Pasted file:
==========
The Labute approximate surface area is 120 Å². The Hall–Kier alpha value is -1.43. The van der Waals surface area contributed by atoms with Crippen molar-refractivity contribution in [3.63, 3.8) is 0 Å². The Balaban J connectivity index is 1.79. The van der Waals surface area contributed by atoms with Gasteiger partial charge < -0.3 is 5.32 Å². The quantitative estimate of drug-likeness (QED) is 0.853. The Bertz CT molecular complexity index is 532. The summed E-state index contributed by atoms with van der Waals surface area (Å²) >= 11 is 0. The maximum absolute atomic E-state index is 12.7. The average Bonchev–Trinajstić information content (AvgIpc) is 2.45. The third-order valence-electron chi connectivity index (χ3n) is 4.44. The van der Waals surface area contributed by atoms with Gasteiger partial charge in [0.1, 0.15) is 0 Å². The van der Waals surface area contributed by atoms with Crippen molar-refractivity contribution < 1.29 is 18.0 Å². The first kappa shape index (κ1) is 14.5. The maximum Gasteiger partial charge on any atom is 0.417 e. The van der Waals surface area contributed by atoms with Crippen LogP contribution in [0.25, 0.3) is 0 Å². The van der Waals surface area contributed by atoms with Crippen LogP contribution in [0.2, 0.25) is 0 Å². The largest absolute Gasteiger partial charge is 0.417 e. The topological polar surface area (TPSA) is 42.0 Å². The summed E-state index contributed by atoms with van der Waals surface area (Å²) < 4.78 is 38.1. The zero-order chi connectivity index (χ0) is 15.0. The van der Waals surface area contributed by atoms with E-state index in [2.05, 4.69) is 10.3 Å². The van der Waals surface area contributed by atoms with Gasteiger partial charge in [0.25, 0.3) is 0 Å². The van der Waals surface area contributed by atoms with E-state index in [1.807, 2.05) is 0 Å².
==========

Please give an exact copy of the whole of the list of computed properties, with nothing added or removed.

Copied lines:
The Labute approximate surface area is 120 Å². The Hall–Kier alpha value is -1.43. The van der Waals surface area contributed by atoms with Crippen molar-refractivity contribution in [3.63, 3.8) is 0 Å². The Balaban J connectivity index is 1.79. The van der Waals surface area contributed by atoms with Gasteiger partial charge < -0.3 is 5.32 Å². The quantitative estimate of drug-likeness (QED) is 0.853. The Bertz CT molecular complexity index is 532. The summed E-state index contributed by atoms with van der Waals surface area (Å²) >= 11 is 0. The maximum absolute atomic E-state index is 12.7. The average Bonchev–Trinajstić information content (AvgIpc) is 2.45. The third-order valence-electron chi connectivity index (χ3n) is 4.44. The van der Waals surface area contributed by atoms with Gasteiger partial charge in [0.1, 0.15) is 0 Å². The van der Waals surface area contributed by atoms with Crippen molar-refractivity contribution < 1.29 is 18.0 Å². The first kappa shape index (κ1) is 14.5. The maximum Gasteiger partial charge on any atom is 0.417 e. The van der Waals surface area contributed by atoms with Crippen LogP contribution in [0.25, 0.3) is 0 Å². The van der Waals surface area contributed by atoms with Crippen LogP contribution in [0.2, 0.25) is 0 Å². The largest absolute Gasteiger partial charge is 0.417 e. The topological polar surface area (TPSA) is 42.0 Å². The summed E-state index contributed by atoms with van der Waals surface area (Å²) < 4.78 is 38.1. The zero-order chi connectivity index (χ0) is 15.0. The van der Waals surface area contributed by atoms with E-state index in [2.05, 4.69) is 10.3 Å². The van der Waals surface area contributed by atoms with Gasteiger partial charge in [0.25, 0.3) is 0 Å². The van der Waals surface area contributed by atoms with E-state index in [1.807, 2.05) is 0 Å².